top of page
  • Writer's pictureKatherine Sims

Intermittent Fasting Could Aid Treatment for Acute Heart Failure

Chockalingam, Anand, Senthil Kumar, Mauricio Sendra Ferrer, Saivaroon Gajagowni, Maxwell Isaac, Poorna Karuparthi, Kul Aggarwal, et al. “Siddha Fasting in Obese Acute Decompensated Heart Failure May Improve Hospital Outcomes through Empowerment and Natural Ketosis.” EXPLORE, December 23, 2021.

Morbid Obesity, or a BMI of 30 or higher, is often a cause of Acute Heart Failure (AHF). AHF is broadly referring to both congenital heart failure where the heart is, over time, unable to effectively do it's job, and sudden onset heart failure such as heart attacks. The heart has to work harder to get blood all over the body because excess fat cells raise LDL (or bad) cholesterol levels, and lowers HDL (or good) cholesterol. HDL cholesterol helps remove LDL cholesterol and triglycerides, which are what clogs arteries. Clogged arteries raises blood pressure, which means the heart has to work that much harder to get blood throughout the body. The longer a person is morbidly obese, the higher the prevalence of AHF, 30% at 15 years and 90% at 30 years.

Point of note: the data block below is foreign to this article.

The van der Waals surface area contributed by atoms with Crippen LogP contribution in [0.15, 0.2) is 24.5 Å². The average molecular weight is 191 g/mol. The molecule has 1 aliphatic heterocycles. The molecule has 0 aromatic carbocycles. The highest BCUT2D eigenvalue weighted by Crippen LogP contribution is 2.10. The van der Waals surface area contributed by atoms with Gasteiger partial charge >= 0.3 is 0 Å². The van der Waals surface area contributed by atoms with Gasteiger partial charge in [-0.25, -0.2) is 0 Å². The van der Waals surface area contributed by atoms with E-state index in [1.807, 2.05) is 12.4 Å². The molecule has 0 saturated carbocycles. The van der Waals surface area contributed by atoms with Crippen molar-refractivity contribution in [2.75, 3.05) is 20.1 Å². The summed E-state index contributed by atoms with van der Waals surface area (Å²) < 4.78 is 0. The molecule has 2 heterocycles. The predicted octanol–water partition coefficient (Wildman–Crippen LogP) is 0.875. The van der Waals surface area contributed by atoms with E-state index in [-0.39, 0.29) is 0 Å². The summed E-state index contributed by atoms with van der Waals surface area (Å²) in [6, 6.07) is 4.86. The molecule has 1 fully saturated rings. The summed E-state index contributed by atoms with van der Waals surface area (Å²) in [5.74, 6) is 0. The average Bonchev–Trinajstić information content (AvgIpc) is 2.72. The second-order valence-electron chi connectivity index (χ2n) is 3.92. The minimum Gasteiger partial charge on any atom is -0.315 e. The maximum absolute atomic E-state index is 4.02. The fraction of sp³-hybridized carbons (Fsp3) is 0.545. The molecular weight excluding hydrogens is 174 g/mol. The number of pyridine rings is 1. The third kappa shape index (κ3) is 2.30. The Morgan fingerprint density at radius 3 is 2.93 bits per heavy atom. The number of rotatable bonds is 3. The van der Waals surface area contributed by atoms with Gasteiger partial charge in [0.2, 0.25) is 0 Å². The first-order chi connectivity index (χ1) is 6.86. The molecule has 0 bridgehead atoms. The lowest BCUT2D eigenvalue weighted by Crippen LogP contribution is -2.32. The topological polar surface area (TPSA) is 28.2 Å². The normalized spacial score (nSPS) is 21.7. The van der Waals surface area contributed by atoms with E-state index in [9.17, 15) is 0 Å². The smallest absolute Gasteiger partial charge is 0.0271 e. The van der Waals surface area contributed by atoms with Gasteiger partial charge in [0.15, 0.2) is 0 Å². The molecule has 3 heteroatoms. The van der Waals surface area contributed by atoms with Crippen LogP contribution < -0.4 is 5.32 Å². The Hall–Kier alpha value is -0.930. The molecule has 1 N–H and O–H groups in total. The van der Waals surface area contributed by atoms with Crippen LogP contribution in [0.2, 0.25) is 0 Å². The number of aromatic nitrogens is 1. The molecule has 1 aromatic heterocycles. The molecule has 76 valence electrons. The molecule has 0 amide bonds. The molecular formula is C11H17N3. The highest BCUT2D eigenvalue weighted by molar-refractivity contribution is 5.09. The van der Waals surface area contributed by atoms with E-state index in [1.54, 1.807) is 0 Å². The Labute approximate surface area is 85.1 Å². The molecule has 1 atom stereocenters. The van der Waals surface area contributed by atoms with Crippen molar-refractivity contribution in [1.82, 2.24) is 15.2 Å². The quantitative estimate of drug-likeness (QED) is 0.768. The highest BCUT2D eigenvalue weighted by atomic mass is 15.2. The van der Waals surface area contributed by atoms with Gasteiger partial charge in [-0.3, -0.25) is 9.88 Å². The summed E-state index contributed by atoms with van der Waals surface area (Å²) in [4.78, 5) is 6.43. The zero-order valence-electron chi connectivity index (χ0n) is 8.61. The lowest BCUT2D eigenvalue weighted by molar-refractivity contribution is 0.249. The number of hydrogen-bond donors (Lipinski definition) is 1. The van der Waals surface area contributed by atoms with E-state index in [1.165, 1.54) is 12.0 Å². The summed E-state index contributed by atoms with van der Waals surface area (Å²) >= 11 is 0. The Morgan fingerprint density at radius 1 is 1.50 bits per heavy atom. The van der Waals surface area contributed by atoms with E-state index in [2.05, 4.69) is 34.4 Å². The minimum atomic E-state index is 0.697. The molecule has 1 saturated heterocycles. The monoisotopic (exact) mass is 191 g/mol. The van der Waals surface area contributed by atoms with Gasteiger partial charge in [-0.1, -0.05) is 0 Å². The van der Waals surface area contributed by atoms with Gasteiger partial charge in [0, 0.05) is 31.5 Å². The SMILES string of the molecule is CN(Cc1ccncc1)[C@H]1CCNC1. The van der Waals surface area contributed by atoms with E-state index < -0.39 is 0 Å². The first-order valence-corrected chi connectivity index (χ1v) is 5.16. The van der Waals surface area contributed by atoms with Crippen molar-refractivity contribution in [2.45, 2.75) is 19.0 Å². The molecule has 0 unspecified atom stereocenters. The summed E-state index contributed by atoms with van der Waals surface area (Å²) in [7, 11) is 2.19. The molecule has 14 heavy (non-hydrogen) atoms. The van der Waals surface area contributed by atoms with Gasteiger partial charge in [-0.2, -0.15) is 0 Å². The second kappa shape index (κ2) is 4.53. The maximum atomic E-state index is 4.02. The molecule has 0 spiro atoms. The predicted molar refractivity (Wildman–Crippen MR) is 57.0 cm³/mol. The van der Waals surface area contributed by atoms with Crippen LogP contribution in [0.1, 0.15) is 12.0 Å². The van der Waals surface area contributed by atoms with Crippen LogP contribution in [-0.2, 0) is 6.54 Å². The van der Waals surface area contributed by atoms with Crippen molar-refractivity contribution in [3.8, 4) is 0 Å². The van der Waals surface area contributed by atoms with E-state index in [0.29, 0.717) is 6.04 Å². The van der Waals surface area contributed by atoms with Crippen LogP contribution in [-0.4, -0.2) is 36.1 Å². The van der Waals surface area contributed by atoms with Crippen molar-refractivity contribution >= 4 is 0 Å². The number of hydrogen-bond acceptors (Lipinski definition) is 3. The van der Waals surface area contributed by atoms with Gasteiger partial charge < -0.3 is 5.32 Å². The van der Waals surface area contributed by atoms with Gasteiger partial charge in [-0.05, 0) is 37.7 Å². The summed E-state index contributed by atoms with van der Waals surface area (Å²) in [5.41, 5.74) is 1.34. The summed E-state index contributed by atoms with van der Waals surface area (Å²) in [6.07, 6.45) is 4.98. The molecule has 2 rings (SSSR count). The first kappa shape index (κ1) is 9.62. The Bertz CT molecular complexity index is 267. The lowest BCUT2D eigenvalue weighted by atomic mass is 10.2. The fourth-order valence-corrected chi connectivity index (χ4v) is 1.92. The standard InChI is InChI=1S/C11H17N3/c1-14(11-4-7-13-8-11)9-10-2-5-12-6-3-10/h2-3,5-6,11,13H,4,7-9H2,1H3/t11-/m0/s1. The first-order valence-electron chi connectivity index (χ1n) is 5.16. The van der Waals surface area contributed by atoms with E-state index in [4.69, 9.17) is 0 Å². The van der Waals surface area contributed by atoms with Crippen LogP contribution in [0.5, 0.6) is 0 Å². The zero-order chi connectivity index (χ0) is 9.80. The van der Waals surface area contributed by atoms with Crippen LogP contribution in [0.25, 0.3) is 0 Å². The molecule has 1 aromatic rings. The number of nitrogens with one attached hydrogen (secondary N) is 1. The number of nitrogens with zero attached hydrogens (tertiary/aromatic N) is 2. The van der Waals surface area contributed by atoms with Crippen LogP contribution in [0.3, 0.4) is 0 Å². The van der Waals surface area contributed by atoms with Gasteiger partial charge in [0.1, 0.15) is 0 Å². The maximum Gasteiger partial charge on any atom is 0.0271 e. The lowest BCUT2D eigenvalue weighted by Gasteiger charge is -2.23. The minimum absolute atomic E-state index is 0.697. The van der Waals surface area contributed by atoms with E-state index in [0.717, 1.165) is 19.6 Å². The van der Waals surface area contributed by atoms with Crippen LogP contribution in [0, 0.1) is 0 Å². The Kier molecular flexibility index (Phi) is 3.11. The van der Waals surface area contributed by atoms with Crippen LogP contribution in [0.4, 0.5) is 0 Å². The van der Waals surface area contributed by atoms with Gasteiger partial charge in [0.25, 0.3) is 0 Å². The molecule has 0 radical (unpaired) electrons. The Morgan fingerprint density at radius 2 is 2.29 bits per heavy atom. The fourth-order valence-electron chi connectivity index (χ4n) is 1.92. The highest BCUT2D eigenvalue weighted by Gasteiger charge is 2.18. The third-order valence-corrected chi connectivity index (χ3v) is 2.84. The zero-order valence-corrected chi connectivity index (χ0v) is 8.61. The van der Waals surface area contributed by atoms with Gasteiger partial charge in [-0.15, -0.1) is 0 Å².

Intermittent fasting was used as part of the treatment of five case studies of morbidly obese patients with AHF. Intermittent fasting with meditation were the only reported changes to their routine. All five patients reported losing between 20 - 33 pounds over 6-8 weeks. In addition to weight loss, they also reported better mental health, more mobility, reduced medication intervention, and no rehospitalization (after a period of 6 months of intermittent fasting).

The potential of fasting in reducing heart workload, improved blood circulation, and reducing angina (or pain in the chest, shoulders, and arms) through fat weight loss could be a beneficial treatment for AHF.

Check out our Can I Fast? page for other conditions that can be improved with Flexible Fasting.

8 views0 comments

Recent Posts

See All

Stress Effects on Body Weight

Stress often causes changes in eating patterns and choices. This has been studied for years. Understanding stress-induced eating changes is important because stress can trigger relapses into obesity a


bottom of page